The father I knew

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Had my father lived, he would have been 95 yesterday. However, in September 1996, after a valiant struggle against lung cancer that spread to the brain, he died at the age of 69.

My mother and brother wanted me to do his funeral. I had never done a relative’s funeral service before, and it was even more difficult than I had imagined. After nearly 26 years, I still miss him. His name was William Elmer Epps, Jr. His family called him “Junior,” while the rest of the world called him “Bill.” I just called him “Dad.”

My dad was born during the Great Depression and was the oldest of eight children. At the age of 17 he left school and joined the United States Navy to do his part during World War II. After the war, he returned home to upper east Tennessee and received his high school diploma from Surgoinsville High School in Hawkins County.

I don’t really know all that much about his early years or even how or when he met the girl that would become his wife and my mother. Somewhere around 1947, they were married and I came along four years later. My brother Wayne would be born almost nine years after that.

I remember my father working a series of jobs trying to find his niche. He sold life insurance, worked in a factory, opened a general grocery store, and, later, owned an antique store. He hated selling insurance and disliked working in the factory and the two businesses he started failed. But he kept at it. He had to. There were no safety nets.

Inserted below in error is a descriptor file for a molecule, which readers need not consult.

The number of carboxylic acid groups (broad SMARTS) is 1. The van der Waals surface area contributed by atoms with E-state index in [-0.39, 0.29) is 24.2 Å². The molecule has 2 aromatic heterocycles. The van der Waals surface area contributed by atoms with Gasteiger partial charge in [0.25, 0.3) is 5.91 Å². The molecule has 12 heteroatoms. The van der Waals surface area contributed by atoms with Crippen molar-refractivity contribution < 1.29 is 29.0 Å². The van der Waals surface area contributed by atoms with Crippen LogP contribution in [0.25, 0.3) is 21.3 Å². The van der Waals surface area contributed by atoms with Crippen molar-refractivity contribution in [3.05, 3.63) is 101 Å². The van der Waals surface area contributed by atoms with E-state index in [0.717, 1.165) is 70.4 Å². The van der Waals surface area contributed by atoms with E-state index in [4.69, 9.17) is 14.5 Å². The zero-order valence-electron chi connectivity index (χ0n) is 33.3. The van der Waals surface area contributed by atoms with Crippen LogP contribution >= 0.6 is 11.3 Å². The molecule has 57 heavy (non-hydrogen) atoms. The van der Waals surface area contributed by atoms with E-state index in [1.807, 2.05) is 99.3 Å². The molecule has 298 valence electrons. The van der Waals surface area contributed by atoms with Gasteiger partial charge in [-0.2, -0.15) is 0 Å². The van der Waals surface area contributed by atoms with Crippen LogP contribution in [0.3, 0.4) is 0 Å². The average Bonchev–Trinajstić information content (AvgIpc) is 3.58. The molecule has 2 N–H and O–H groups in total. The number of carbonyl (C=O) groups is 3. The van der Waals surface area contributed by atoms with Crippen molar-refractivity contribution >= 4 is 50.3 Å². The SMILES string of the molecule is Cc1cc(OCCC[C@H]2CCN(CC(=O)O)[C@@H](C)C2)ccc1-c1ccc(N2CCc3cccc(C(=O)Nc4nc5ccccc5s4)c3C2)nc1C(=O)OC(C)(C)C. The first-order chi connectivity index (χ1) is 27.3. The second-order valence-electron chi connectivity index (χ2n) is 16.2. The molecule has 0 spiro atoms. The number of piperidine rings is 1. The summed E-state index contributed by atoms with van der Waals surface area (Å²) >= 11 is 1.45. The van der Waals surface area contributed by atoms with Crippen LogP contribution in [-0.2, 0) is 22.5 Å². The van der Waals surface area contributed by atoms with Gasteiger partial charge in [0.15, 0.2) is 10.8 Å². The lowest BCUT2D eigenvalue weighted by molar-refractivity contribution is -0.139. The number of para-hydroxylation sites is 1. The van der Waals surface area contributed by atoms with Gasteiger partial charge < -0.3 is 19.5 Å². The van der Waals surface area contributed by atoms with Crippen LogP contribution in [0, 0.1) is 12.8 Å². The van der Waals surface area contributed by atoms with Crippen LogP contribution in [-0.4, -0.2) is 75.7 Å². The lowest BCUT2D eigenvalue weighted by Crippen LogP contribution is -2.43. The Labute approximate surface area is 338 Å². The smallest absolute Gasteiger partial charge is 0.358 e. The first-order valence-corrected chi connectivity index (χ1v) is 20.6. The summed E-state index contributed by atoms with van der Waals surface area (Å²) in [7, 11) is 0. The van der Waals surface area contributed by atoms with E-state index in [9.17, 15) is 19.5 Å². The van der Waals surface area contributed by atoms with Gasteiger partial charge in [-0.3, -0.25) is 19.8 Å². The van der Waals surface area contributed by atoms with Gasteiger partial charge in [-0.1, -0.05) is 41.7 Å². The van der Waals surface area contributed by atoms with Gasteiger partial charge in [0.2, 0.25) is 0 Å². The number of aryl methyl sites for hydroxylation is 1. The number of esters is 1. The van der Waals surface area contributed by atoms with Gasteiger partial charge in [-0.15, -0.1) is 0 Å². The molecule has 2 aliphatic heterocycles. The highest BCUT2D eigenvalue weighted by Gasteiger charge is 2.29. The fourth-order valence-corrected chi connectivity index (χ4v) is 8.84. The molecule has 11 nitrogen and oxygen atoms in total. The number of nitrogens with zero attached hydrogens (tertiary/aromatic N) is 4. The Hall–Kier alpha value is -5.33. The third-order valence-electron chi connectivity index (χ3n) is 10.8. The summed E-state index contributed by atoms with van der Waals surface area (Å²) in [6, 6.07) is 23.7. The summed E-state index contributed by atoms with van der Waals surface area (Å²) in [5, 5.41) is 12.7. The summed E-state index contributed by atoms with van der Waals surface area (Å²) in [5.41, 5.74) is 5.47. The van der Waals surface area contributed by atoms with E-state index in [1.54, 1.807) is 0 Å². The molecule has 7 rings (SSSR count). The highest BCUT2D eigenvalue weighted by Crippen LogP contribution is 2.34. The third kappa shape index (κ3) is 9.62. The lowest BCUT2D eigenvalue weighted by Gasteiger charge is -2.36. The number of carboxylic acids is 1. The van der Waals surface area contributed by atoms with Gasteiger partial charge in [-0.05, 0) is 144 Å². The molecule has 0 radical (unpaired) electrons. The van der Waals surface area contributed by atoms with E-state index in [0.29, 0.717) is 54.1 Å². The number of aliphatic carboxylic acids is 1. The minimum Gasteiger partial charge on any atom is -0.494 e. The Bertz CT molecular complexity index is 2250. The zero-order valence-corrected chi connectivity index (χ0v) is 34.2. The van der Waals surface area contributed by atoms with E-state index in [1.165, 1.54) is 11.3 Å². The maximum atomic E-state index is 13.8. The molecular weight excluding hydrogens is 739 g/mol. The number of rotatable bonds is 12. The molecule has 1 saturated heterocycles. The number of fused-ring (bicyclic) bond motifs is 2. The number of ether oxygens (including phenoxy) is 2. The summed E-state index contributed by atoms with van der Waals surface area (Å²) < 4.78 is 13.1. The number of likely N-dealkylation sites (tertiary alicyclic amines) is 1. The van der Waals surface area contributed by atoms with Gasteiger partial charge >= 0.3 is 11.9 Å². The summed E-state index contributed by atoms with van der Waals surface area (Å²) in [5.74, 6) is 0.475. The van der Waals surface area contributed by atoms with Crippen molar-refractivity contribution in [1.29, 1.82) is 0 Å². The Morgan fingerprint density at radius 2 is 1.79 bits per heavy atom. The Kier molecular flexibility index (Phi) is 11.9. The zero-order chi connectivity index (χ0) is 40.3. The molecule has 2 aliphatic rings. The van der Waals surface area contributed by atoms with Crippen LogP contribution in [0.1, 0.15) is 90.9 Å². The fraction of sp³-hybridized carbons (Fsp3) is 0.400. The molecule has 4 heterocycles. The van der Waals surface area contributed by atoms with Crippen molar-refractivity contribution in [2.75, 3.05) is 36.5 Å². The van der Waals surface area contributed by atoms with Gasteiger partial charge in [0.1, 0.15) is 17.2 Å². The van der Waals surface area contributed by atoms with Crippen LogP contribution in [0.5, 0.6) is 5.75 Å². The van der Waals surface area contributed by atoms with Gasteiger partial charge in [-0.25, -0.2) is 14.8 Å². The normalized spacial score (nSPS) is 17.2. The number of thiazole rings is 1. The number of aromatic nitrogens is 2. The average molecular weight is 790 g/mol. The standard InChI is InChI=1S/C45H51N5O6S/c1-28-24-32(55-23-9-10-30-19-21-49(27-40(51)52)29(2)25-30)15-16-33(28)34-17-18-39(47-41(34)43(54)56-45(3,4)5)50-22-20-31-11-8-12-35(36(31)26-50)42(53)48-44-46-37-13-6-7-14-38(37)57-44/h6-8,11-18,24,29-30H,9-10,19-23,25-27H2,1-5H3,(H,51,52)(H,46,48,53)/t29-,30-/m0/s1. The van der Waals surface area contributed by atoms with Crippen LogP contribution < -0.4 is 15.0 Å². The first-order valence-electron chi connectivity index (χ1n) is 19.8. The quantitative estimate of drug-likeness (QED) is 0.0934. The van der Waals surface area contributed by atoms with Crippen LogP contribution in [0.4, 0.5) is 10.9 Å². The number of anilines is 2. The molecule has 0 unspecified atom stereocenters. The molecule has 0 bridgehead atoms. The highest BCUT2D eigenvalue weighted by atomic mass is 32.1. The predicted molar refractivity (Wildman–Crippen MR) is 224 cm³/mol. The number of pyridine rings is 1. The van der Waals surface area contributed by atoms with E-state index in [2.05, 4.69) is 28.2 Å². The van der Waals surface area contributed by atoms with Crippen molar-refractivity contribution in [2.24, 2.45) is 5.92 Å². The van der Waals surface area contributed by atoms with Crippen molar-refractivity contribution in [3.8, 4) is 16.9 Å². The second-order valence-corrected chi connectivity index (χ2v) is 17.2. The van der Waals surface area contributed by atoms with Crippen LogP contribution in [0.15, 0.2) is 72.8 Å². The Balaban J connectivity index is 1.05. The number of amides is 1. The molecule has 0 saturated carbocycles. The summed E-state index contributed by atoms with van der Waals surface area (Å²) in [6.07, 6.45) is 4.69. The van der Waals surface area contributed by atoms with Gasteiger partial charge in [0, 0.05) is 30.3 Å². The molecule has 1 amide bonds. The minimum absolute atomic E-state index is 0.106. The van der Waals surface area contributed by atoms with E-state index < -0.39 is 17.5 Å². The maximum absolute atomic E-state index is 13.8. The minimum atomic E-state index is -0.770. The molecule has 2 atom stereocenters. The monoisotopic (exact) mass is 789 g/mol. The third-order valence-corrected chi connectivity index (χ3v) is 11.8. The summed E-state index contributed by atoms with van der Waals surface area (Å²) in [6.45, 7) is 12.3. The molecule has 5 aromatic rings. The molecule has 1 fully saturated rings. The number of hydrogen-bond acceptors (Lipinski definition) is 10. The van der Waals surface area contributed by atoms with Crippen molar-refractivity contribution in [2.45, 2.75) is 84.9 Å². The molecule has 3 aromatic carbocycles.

During a down time, he took a job as a general laborer for Bays Mountain Construction Company and worked himself to the point of exhaustion nearly every day. Because the pay was minimal, he would take side jobs at night and on the weekends digging ditches, installing septic tanks, building fences … anything to pay the mortgage and put food on the table.

He eventually learned that Bays Mountain was looking for some young men to become apprentices and train to be electricians. My dad, in his early 30s at the time, was considered too old. But every chance he got, he let it be known that he wanted into this program. Finally, worn down by his persistence, he was accepted.

It meant about four years of on-the-job training with an electrician and lots of night school classes for the academic work. He successfully completed all the requirements and became an industrial electrician for Bays Mountain and, later, for Eastman Chemical Products Corporation, a division of Eastman Kodak that employed 15,000 workers in Kingsport, Tennessee.

On the weekends, he would buy, sell, and trade guns at the local flea market at the stockyards in Kingsport and, when the laws changed, he obtained a federal firearms license and continued in this sideline which was as much about having an enjoyable hobby as it was about making extra money.

My father was not a touchy-feely dad. He wasn’t big into hugs, especially as I grew older, and let me know that “I’m not your friend, I’m your father. If you want a friend, find someone your own age.” Yet, when I played football in junior and senior high, he was there in the stands at almost every home game, even if I rode the bench that year. Looking back on it, both my mother and father were incredibly supportive and tried their best to make sure I wasn’t needy.